Betting on a company's turnaround can be a very lucrative investment, but it's equally risky as well. Since this is a high risk-high reward scenario, investors tend to get greedy and neglect the negatives, even if they outweigh the positives. I reckon there are three companies, Zynga (ZNGA), J.C. Penney (JCP), and DryShips (DRYS), that fall under this category. Thus, I'd recommend investors to stay clear of them because I don't think that a turnaround is on the cards. Let's take a look at the aforementioned companies one by one.
Ever since Zynga launched its IPO, it has been struggling to perform consistently. A couple of years ago, Zynga was a company that had great potential. But a series of missteps from the company's former CEO Mark Pincus twisted its fate and consequently, its share price is down 75% from all-time highs. The company's failure to develop blockbuster games in the last two years is the main reason why it has been losing millions of active users.
Q2 2012 (Million)
Q2 2013 (Million)
Q3 2012 (Million)
Q4 2013 (Million)
Daily Active Users
Monthly Active Users
The arrival of new CEO, Don Mattrick, has instilled confidence amongst investors and their faith in Mattrick was rewarded when Zynga released its quarterly report. Zynga reported a loss of $0.03 per share significantly lower than the consensus estimate of a loss of $0.09. Also, the company reported revenues of $202 million, easily surpassing the consensus estimate of $148 million. Looking at these statistics may make you believe that Zynga is on the right path and will engineer a turnaround, but I don't think it's possible. There are a couple of good reasons for that.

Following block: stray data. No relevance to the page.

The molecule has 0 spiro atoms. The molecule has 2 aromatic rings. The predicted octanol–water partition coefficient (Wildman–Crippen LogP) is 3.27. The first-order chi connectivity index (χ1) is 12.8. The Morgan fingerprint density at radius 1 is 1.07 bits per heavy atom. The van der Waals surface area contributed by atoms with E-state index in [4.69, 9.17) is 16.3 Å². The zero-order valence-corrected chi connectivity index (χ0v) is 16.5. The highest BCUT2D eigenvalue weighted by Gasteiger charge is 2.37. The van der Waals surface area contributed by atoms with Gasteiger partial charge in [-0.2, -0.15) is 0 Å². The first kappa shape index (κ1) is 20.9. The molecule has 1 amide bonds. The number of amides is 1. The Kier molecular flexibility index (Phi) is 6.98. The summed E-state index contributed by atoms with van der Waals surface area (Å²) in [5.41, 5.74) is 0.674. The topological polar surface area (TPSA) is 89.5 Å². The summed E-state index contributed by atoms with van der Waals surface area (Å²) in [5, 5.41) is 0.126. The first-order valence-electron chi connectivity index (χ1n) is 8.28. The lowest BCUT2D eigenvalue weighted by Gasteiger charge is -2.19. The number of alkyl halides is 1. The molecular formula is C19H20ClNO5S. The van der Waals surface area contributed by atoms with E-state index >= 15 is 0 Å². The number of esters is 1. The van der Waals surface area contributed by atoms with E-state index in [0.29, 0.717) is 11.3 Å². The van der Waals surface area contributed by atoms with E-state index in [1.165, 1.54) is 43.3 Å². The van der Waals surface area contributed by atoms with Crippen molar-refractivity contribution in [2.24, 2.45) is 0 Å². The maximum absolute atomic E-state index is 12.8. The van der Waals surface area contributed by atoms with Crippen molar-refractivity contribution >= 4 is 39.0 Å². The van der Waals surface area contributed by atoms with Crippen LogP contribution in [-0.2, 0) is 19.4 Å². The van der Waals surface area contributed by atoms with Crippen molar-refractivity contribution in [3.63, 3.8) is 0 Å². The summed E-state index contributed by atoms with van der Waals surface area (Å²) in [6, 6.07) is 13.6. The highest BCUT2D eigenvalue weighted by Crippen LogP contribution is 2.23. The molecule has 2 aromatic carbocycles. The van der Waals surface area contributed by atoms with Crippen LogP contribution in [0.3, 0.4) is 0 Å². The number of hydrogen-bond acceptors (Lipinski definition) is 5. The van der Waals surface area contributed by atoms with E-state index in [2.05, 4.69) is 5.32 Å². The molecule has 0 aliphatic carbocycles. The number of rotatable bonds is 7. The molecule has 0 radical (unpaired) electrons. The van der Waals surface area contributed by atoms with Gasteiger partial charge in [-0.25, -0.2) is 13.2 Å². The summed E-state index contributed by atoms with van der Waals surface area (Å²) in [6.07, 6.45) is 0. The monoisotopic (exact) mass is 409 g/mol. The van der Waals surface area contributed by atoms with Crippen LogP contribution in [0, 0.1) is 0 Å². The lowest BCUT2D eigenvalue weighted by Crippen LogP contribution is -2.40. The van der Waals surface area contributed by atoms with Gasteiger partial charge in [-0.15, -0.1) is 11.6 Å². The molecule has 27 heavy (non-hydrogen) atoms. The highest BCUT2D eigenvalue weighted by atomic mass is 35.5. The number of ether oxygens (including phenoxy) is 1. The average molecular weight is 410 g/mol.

Firstly, I think that the arrival of Mattrick is overestimated, primarily because he has a glorified reputation. It is broadly assumed that in his earlier tenures with Electronic Arts (EA) and Microsoft, Mattrick was quite successful. During his time at EA, Mattrick was in the limelight for working on the development of chart-topping games such as Need for Speed, The Sims, and FIFA. Mattrick was widely praised for the development of these games, but these games were merely continued franchisees and Mattrick wasn't responsible for making any severe changes to these franchisees.
At Microsoft, Mattrick was overseeing the Xbox 360 and PC gaming. During his time, Xbox witnessed an increment of 66 million in its user base worldwide. Mattrick's tenure at Microsoft was quite good, but then he messed up the deployment of the next-generation console Xbox One. Xbox One has been bullied in sales by its primary rival- Sony's PlayStation 4 - and Mattrick's decision to impose five unwise features onto users was largely responsible for it. The bungled up launch of the new platform is considered as the primary reason why Mattrick jumped ship from Microsoft to Zynga.